Let me also emphasize that if we are to be credible interlocutors with foreign governments, we must practice at home what we preach abroad. So, for example, we have sought to ease the burdens faced by newly arriving refugees by expanding our assistance to them in their first weeks after their arrival and we have engaged with the Department of Homeland Security's (DHS) in its efforts to address domestic migrant detention practices. But we must do more. For example, while enhanced refugee admissions screening procedures have been important in ensuring that we do not permit entry of persons who would pose security risks, we now must address the major challenges these procedures have imposed on our ability to promptly resettle deserving refugees.

Beyond our efforts to enhance our national capacities in humanitarian response, we must give genuine substance to our expressions of support for multilateral organizations – which can marshal the support of dozens of donors for more effective and comprehensive action. Our bureau provides the bulk of U.S. Government support to the Office of the UN High Commissioner for Refugees, the International Committee of the Red Cross, the International Organization for Migration, and the UN Relief and Works Agency for Palestine Refugees. Core program support gives substance to our policy commitment to multilateralism, and enables the United States to influence and enhance the character and capacity of these organizations. For instance, the ability of both UNHCR and IOM to respond quickly to the migration crisis in Tunisia and Egypt that resulted from conflict in Libya was in no small measure due to the capacity that core funding had enabled them to develop over the past many years.

But from Haiti to Somalia, problems in effective delivery of aid and protection have demonstrated that the multilateral humanitarian system has a long way to go. In a conversation with me earlier this month, Secretary Clinton put it very well, expressing her concern that we have yet to develop a consistently effective and predictable template for crisis response.

First, the United States and other donor governments must take aim at serious challenges that are bedeviling the system, including failures in coordination between UN and non-UN assistance providers; limited ability of donor governments to influence decisions made by the UN-led humanitarian coordination structure; and uneven performance by some agencies vested with interagency leadership responsibilities in crisis response.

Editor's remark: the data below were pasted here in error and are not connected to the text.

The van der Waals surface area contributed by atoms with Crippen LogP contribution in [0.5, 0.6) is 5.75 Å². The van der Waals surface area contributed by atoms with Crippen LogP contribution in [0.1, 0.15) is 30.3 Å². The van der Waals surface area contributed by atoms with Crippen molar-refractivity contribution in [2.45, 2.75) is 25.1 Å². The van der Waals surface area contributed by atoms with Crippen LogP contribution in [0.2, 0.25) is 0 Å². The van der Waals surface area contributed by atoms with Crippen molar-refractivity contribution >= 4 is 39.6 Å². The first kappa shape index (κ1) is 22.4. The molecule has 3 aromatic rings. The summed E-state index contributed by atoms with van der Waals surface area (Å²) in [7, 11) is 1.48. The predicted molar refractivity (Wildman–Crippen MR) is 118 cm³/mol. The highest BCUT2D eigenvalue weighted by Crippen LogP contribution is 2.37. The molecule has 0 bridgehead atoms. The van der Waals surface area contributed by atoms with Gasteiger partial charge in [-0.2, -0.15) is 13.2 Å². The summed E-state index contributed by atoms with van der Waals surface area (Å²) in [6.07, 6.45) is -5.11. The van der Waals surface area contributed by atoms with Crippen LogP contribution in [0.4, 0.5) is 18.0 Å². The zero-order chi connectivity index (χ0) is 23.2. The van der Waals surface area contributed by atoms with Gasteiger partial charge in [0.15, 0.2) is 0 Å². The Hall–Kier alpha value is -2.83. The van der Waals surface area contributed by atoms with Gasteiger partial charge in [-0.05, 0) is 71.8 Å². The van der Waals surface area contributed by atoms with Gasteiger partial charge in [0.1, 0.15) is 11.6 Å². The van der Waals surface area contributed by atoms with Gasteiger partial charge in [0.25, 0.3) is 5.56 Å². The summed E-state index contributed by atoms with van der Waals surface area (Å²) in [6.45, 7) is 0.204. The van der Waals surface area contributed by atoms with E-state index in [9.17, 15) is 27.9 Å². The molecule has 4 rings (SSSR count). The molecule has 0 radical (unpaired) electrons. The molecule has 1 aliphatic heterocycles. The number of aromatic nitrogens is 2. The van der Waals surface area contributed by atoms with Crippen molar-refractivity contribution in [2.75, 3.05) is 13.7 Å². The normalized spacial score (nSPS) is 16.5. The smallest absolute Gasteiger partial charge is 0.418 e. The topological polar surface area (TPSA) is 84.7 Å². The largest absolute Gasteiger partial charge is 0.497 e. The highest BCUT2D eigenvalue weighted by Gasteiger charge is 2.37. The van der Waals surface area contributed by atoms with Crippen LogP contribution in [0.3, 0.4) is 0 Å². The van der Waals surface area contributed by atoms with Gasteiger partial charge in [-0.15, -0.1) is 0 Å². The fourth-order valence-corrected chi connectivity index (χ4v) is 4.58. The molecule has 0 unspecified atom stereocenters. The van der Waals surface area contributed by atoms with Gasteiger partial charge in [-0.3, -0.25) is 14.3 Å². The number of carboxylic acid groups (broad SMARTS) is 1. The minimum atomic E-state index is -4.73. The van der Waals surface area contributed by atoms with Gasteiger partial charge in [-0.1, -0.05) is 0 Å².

Second, we must further encourage support from nontraditional donors, while seeking to ensure their participation enhances coherence and effective response. The crisis in Somalia has demonstrated the importance of working with new donors and civil society groups, both for the resources they have at their disposal and for their ability to work in areas that may be inaccessible to established relief organizations. But a proliferation of groups operating independently can also risk creating obstacles to effective delivery to those in need – and these issues must be carefully managed. Also, as we move toward greater inclusion, we must do so with a keen understanding that from the Middle East to Asia to Latin America, governments we ask to provide support to/for international humanitarian organizations will reasonably expect to play a role in shaping further evolution and development of the international humanitarian response system.

Third, just as humanitarians in our own government must engage those of our U.S. Government colleagues who are working on peace and security issues, we and our humanitarian counterparts in international organizations must encourage the further development of civilian protection capabilities in other parts of the UN system, and, in particular, among peacekeepers.

Finally, the U.S. Government itself must make greater efforts to promote greater effectiveness and coherence among international humanitarian agencies – and within the international humanitarian response system overall. We have punched below our weight and we must do much better. No matter how much we enhance our own national capabilities, it will be the major international organizations – the Office for the Coordination of Humanitarian Assistance, the UNHCR, the World Food Programme, and so many others – that determine the character of the worldwide response to humanitarian suffering.

Allow me to close on a personal note as I prepare to leave the Department of State. Since July 2009, I have worked each and every day to justify the trust and confidence of the President and Secretary of State, and to serve as a responsible steward of the humanitarian brief – traveling to dozens of countries where our humanitarian diplomacy and assistance has made a difference in safeguarding lives, visiting with vulnerable women, men and children in some of the most difficult environments, working to sustain our world leadership in international humanitarian response and our strong support from the Congress, and strengthening the policy engagement and the operational capacity of a bureau – PRM – that has some of the most dedicated and skilled professionals I have ever encountered.

As I prepare to move on, I leave with a deep conviction that U.S. support for international humanitarian assistance is money well spent: It saves lives, it promotes our leadership, and it can create conditions for peace and reconciliation. And while the challenges that characterize this work are daunting, we must not underestimate our collective capacity to improve the human condition – to provide food, shelter, education, basic protection and real hope for a brighter future. In sustaining focused and skillful efforts to promote the principles of international humanitarianism, we demonstrate our commitment to these honorable objectives, and we keep faith with millions of vulnerable people around the world.